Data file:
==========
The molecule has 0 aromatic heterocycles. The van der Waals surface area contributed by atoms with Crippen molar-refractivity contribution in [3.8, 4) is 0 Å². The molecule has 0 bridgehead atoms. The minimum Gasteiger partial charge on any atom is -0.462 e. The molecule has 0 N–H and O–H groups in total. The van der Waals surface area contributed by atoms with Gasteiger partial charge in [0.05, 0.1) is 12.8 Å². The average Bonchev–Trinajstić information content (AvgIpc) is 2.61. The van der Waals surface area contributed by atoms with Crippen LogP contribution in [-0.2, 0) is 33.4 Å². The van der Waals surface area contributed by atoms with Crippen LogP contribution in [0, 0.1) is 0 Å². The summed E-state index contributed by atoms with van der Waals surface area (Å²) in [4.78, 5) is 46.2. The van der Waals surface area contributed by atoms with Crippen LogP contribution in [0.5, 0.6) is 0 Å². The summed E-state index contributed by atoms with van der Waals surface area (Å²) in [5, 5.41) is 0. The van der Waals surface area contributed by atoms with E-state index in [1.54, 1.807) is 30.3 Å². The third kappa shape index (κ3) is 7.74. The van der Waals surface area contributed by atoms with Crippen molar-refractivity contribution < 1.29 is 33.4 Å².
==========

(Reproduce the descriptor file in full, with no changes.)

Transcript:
The molecule has 0 aromatic heterocycles. The van der Waals surface area contributed by atoms with Crippen molar-refractivity contribution in [3.8, 4) is 0 Å². The molecule has 0 bridgehead atoms. The minimum Gasteiger partial charge on any atom is -0.462 e. The molecule has 0 N–H and O–H groups in total. The van der Waals surface area contributed by atoms with Gasteiger partial charge in [0.05, 0.1) is 12.8 Å². The average Bonchev–Trinajstić information content (AvgIpc) is 2.61. The van der Waals surface area contributed by atoms with Crippen LogP contribution in [-0.2, 0) is 33.4 Å². The van der Waals surface area contributed by atoms with Crippen LogP contribution in [0, 0.1) is 0 Å². The summed E-state index contributed by atoms with van der Waals surface area (Å²) in [4.78, 5) is 46.2. The van der Waals surface area contributed by atoms with Crippen LogP contribution in [0.5, 0.6) is 0 Å². The summed E-state index contributed by atoms with van der Waals surface area (Å²) in [5, 5.41) is 0. The van der Waals surface area contributed by atoms with E-state index in [1.54, 1.807) is 30.3 Å². The third kappa shape index (κ3) is 7.74. The van der Waals surface area contributed by atoms with Crippen molar-refractivity contribution < 1.29 is 33.4 Å².